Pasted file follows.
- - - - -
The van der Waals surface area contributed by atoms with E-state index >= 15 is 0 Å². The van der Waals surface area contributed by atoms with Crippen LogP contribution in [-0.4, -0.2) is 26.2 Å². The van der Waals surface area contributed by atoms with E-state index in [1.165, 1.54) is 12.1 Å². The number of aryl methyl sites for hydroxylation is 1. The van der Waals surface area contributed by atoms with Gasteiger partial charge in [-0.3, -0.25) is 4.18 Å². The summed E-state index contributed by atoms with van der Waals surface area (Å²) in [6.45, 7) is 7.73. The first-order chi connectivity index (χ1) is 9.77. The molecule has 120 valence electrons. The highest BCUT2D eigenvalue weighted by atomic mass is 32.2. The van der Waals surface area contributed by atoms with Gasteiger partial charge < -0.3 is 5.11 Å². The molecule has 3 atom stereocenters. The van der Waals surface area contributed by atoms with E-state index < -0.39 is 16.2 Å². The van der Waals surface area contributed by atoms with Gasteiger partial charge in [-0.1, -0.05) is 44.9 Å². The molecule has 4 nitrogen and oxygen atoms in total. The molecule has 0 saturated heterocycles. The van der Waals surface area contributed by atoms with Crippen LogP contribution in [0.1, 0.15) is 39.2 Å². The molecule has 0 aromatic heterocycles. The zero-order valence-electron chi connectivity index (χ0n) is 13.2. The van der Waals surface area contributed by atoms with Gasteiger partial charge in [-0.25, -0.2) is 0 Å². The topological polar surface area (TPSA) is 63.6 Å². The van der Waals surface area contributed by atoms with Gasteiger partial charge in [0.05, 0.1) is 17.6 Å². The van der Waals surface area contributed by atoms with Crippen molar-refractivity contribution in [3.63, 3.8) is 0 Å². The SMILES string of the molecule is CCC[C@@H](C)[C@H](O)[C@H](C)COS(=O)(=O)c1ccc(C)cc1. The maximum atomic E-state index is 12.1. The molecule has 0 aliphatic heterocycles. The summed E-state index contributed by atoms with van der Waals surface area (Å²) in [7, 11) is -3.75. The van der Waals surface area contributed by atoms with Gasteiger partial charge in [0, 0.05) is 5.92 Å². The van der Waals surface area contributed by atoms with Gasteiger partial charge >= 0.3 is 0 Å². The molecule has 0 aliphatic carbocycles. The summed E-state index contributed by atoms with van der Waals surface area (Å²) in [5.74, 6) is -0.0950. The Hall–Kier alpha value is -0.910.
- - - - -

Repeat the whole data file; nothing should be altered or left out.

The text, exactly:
The van der Waals surface area contributed by atoms with E-state index >= 15 is 0 Å². The van der Waals surface area contributed by atoms with Crippen LogP contribution in [-0.4, -0.2) is 26.2 Å². The van der Waals surface area contributed by atoms with E-state index in [1.165, 1.54) is 12.1 Å². The number of aryl methyl sites for hydroxylation is 1. The van der Waals surface area contributed by atoms with Gasteiger partial charge in [-0.3, -0.25) is 4.18 Å². The summed E-state index contributed by atoms with van der Waals surface area (Å²) in [6.45, 7) is 7.73. The first-order chi connectivity index (χ1) is 9.77. The molecule has 120 valence electrons. The highest BCUT2D eigenvalue weighted by atomic mass is 32.2. The van der Waals surface area contributed by atoms with Gasteiger partial charge < -0.3 is 5.11 Å². The molecule has 3 atom stereocenters. The van der Waals surface area contributed by atoms with E-state index < -0.39 is 16.2 Å². The van der Waals surface area contributed by atoms with Gasteiger partial charge in [-0.1, -0.05) is 44.9 Å². The molecule has 4 nitrogen and oxygen atoms in total. The molecule has 0 saturated heterocycles. The van der Waals surface area contributed by atoms with Crippen LogP contribution in [0.1, 0.15) is 39.2 Å². The molecule has 0 aromatic heterocycles. The zero-order valence-electron chi connectivity index (χ0n) is 13.2. The van der Waals surface area contributed by atoms with Gasteiger partial charge in [-0.25, -0.2) is 0 Å². The topological polar surface area (TPSA) is 63.6 Å². The van der Waals surface area contributed by atoms with Gasteiger partial charge in [0.05, 0.1) is 17.6 Å². The van der Waals surface area contributed by atoms with Crippen molar-refractivity contribution in [3.63, 3.8) is 0 Å². The SMILES string of the molecule is CCC[C@@H](C)[C@H](O)[C@H](C)COS(=O)(=O)c1ccc(C)cc1. The maximum atomic E-state index is 12.1. The molecule has 0 aliphatic heterocycles. The summed E-state index contributed by atoms with van der Waals surface area (Å²) in [7, 11) is -3.75. The van der Waals surface area contributed by atoms with Gasteiger partial charge in [0, 0.05) is 5.92 Å². The van der Waals surface area contributed by atoms with Gasteiger partial charge >= 0.3 is 0 Å². The molecule has 0 aliphatic carbocycles. The summed E-state index contributed by atoms with van der Waals surface area (Å²) in [5.74, 6) is -0.0950. The Hall–Kier alpha value is -0.910.